Hookah is a water pipe used to hold tobacco soaked in flavorings such as apple, coconut, cherry and mint. Charcoal is used to burn the tobacco, and users inhale the water-cooled smoke through a hose.
According to the U.S. Centers for Disease Control and Prevention, hookah smoke delivers the addictive drug nicotine and is at least as toxic as cigarette smoke. Hookah smokers are at risk for the same kinds of diseases caused by cigarette smoking, including cancers and decreased fertility. The charcoal used to heat tobacco produces high levels of carbon monoxide, metals and cancer-causing chemicals.
Hookah smoking is also communal; each person uses his or her own replaceable and disposable hose tip. One hookah session costs about $12 for the group and lasts 45 minutes to an hour.
Arguments over whether hookah lounges (as well as a downtown cigar bar) are considered a restaurant, bar or retail tobacco store have led Pam Walker, the director of the St. Louis Department of Health, to refer the issue to the city's legal counsel for interpretation.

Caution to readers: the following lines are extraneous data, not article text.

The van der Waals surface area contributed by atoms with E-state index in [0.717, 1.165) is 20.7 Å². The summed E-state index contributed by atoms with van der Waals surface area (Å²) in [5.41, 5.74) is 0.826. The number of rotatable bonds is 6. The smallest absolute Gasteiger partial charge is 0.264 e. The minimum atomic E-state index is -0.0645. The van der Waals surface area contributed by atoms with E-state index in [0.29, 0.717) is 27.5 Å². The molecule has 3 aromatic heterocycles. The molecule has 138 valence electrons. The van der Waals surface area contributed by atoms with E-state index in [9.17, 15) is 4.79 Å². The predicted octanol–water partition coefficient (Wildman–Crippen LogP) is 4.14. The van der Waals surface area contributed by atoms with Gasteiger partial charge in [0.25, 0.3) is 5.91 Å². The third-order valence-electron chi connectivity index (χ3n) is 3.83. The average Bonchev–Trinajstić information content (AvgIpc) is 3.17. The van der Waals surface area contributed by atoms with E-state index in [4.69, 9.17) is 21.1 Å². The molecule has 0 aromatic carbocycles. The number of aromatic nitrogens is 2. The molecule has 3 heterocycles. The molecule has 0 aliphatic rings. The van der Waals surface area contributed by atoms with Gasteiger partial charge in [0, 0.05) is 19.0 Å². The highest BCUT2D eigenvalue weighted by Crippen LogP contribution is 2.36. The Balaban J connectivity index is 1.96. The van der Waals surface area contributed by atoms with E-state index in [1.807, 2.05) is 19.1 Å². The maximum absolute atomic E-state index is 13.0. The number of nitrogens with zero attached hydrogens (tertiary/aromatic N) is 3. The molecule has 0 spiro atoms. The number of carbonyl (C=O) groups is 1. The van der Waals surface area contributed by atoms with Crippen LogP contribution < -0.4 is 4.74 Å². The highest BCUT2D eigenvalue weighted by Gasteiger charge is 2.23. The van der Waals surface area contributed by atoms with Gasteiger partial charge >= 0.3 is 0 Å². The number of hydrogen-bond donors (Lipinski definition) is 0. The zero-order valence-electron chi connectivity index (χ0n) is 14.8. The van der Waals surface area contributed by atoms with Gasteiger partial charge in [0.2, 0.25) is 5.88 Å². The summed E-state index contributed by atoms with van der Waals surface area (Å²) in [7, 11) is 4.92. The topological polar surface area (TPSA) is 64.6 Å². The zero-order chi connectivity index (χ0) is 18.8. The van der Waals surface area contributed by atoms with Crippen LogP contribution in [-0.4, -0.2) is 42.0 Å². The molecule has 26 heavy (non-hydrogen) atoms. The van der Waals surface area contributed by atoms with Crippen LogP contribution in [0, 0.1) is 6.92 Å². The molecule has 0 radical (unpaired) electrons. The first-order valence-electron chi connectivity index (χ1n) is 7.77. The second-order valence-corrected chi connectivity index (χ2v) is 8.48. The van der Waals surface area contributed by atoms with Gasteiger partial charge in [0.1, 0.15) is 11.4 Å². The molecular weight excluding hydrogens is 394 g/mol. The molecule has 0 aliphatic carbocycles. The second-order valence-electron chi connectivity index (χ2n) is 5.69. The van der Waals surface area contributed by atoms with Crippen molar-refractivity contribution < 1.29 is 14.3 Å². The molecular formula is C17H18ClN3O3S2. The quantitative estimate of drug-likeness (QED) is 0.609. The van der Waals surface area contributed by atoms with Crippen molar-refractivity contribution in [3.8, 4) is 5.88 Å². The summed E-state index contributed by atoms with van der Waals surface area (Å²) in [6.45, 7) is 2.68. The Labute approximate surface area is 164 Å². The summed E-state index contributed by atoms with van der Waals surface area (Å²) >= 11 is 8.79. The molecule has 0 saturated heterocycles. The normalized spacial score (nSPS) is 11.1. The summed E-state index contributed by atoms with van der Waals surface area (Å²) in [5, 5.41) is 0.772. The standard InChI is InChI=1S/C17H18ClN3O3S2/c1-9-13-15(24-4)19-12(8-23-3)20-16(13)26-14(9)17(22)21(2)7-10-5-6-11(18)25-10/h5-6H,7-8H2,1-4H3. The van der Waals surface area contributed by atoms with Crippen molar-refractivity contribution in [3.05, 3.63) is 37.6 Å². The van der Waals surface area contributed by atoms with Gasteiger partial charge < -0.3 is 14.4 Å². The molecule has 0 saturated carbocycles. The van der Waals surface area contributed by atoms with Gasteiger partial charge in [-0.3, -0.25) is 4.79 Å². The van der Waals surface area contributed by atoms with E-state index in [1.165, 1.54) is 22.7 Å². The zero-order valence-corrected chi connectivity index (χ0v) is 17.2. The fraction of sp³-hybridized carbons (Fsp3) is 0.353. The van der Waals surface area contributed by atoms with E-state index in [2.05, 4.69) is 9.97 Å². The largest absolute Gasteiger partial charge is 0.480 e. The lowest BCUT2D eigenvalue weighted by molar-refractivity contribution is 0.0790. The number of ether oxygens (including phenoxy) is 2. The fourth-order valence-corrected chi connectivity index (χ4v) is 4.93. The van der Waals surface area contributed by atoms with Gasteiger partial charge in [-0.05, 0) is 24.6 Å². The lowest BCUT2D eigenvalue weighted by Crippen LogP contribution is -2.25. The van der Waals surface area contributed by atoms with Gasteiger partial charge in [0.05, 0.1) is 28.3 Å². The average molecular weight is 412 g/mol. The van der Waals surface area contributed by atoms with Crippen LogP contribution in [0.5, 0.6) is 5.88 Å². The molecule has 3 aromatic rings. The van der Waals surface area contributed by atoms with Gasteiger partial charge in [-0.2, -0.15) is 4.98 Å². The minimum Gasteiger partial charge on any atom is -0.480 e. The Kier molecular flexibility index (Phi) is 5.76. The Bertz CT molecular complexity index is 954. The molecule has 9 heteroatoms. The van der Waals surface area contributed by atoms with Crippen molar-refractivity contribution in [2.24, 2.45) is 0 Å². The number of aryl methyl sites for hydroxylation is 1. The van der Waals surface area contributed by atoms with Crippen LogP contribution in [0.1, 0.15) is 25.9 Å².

"These hookah bars and cigar bars are a new phenomenon, and there's a question over where they fall," Walker said. "As you can see it's kind of complex, and I need a lawyer to figure it out."
An exemption in the law was meant to be applied narrowly -- to bars serving patrons 21 and older with food sales less than 25 percent of total food and alcohol sales. The city also requires that serving areas be less than 2,000 square feet.
"It was meant for these tiny little places with just a microwave in the back ... the corner bar that's been there forever," Walker said. "But people are trying to drive a train through it."